Florida Man Admits Fraudulently Obtaining $2.4 Million in CARES Act Loans
For Immediate Release
U.S. Attorney's Office, District of New Jersey
TRENTON, N.J. – A Florida man admitted fraudulently obtaining over $2.4 million in federal Paycheck Protection Program (PPP) loans and Economic Injury Disaster Loan (EIDL) payments, U.S. Attorney Philip R. Sellinger, announced today.
Mohamed A. Awad, 61, of Ocala, Florida, pleaded guilty on Nov. 20, 2023, before Judge Michael A. Shipp in Trenton federal court to an information charging him with wire fraud and money laundering.
“The defendant’s abuse of a program designed for those in need is appalling,” Tammy Tomlins, Special Agent in Charge of the Newark Field Office, said. “Today’s plea demonstrates the significant consequence for fraudulently accessing government programs to steal from taxpayers. IRS Criminal Investigation and our law enforcement partners are committed to protecting the integrity of relief programs.”
According to documents filed in this case and statements made in court:
The Coronavirus Aid, Relief, and Economic Security (CARES) Act is a federal law enacted on March 29, 2020, designed to provide emergency financial assistance to the millions of Americans suffering the economic effects caused by the COVID-19 pandemic. Awad engaged in a scheme to illegally obtain over $2.4 million in PPP and EIDL loans through numerous misrepresentations to lenders. He submitted fraudulent loan applications that fabricated numbers of employees and misrepresented company information, to induce PPP and EIDL lenders to approve the loan applications that they otherwise would not have approved. Awad submitted falsified tax documents in support of PPP applications. According to IRS records, none of the purported tax documents that Awad submitted in support of the loan applications were ever in fact filed with the IRS. Awad thereafter transferred the loan proceeds among various bank accounts he controlled, withdrawing significant amounts in cash and transferring loan proceeds out of the country via wire transfers to banks based in Egypt.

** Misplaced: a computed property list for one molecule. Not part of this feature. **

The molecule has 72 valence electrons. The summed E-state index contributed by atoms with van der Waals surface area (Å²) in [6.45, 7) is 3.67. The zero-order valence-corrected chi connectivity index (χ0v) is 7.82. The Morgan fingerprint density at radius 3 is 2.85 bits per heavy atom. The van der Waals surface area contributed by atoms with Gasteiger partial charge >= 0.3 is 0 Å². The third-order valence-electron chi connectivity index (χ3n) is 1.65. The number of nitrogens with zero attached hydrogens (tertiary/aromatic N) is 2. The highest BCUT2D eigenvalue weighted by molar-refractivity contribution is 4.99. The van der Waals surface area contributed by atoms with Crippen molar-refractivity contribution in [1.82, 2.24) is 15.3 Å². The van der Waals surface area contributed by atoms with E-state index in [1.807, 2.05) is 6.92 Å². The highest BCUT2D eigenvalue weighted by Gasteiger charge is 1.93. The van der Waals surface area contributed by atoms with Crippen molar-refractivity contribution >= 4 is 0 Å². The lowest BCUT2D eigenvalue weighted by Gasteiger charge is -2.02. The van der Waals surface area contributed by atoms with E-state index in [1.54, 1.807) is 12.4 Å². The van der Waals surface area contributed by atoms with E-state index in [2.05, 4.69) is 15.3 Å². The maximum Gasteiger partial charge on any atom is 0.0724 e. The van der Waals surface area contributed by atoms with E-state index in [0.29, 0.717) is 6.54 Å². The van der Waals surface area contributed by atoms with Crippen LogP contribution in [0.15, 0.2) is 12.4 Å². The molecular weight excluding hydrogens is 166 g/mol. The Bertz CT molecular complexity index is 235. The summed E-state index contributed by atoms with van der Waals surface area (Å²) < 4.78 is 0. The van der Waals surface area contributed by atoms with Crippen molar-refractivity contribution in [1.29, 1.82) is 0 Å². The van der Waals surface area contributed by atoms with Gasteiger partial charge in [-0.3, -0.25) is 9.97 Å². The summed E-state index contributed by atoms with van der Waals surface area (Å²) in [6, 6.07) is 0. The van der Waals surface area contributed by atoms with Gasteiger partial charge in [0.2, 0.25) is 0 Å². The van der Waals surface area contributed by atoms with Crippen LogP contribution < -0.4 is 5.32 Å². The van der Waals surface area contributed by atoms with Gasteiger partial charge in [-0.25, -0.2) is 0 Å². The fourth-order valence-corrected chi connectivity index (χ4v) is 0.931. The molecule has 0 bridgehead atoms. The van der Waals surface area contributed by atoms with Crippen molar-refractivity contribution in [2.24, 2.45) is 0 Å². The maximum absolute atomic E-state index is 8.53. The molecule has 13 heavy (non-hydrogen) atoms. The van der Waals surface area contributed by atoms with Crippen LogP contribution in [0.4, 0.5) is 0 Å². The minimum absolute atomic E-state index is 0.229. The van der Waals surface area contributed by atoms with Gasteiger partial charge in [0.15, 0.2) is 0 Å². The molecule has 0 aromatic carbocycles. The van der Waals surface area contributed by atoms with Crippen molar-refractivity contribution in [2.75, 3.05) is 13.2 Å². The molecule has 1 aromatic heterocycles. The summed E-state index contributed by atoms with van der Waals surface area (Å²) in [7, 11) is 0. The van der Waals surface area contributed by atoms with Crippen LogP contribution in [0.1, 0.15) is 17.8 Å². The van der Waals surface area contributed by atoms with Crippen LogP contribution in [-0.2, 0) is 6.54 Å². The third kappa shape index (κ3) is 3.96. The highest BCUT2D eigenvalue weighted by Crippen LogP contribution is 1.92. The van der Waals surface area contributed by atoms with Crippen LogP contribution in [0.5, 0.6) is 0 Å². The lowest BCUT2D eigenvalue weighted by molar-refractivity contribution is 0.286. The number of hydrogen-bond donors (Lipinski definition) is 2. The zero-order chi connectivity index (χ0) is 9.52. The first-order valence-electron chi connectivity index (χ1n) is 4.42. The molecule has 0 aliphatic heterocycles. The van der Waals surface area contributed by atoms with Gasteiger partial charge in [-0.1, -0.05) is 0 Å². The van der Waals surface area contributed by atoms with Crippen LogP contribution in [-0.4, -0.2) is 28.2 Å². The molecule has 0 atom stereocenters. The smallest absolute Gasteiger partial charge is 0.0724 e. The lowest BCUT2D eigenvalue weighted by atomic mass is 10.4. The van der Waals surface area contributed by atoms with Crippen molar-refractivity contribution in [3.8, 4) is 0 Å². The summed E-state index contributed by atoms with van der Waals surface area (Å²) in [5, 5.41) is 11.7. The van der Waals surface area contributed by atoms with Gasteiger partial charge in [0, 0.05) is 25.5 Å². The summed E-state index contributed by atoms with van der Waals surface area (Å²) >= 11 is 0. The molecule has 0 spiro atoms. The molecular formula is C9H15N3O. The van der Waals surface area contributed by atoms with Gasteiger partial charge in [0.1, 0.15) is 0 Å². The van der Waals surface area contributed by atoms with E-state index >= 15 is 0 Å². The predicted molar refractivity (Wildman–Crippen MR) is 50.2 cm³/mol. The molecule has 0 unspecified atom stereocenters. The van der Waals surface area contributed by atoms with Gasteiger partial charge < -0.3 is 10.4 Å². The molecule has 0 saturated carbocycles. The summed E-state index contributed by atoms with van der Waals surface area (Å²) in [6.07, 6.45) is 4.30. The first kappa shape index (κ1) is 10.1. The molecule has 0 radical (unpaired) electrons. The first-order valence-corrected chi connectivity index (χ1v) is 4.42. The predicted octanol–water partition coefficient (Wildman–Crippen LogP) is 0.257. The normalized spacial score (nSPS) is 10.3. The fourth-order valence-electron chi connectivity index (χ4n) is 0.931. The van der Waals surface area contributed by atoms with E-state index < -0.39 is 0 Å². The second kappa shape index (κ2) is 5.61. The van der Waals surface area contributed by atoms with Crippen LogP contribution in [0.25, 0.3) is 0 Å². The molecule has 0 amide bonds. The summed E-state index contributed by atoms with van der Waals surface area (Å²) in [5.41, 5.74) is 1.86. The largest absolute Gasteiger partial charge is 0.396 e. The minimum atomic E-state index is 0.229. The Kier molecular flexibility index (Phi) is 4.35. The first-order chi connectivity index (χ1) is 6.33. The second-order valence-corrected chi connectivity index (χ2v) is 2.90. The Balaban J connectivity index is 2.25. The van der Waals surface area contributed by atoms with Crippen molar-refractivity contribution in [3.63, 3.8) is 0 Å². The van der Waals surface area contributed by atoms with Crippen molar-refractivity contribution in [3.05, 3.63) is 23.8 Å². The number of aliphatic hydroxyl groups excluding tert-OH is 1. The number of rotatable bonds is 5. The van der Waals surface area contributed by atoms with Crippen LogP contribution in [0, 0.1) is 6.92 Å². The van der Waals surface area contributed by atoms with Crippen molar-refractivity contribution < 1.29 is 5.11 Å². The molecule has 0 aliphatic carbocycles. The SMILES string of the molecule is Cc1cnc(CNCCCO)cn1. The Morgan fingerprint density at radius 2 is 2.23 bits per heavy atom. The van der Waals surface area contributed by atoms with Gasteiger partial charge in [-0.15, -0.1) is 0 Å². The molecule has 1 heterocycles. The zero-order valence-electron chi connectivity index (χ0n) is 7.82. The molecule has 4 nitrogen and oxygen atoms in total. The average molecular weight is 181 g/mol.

The charge of wire fraud carries a maximum penalty of 20 years in prison and a maximum fine of $250,000 or twice the gross gain to the defendant or gross loss to the victim, whichever is greatest. The charge of money laundering carries a maximum penalty of 20 years in prison and a maximum fine of $500,000, or twice the value of the monetary instrument or funds involved in the laundering offense, whichever is greater. Sentencing is scheduled for April 9, 2024.
U.S. Attorney Sellinger credited special agents of the IRS-Criminal Investigation, under the direction of Special Agent in Charge Tammy Tomlins; special agents of the FBI, under the direction of Special Agent in Charge James E. Dennehy in Newark; postal inspectors of the U.S. Postal Inspection Service in Newark, under the direction of Inspector in Charge Christopher A. Nielsen, Philadelphia Division; special agents of the Social Security Administration, Office of the Inspector General, under the direction of Special Agent in Charge Sharon MacDermott; special agents of the Board of Governors of the Federal Reserve System Consumer Financial Protection Bureau, Office of Inspector General, under the direction of Special Agent in Charge Brian Tucker; special agents of the Federal Deposit Insurance Corporation – Office of the Inspector General, under the direction of Special Agent in Charge Patricia Tarasca in New York; and special agents of the U.S. Attorney’s Office for the District of New Jersey, under the direction of Special Agent in Charge Thomas Mahoney, with the investigation leading to the charges.
The District of New Jersey COVID-19 Fraud Enforcement Strike Force is one of five strike forces established throughout the United States by the U.S. Department of Justice to investigate and prosecute COVID-19 fraud. The strike forces focus on large-scale, multi-state pandemic relief fraud perpetrated by criminal organizations and transnational actors. The strike forces are interagency law enforcement efforts, using prosecutor-led and data analyst-driven teams designed to identify and bring to justice those who stole pandemic relief funds.
The government is represented by Assistant U.S. Attorney Katherine M. Romano of the U.S. Attorney’s Office’s Health Care Fraud Unit in Newark.
Anyone with information about allegations of attempted fraud involving COVID-19 can report it by calling the Department of Justice’s National Center for Disaster Fraud Hotline at 866-720-5721 or via the NCDF Web Complaint Form at: https://www.justice.gov/disaster-fraud/ncdf-disaster-complaint-form.
Updated November 21, 2023
Press Release Number: 23-344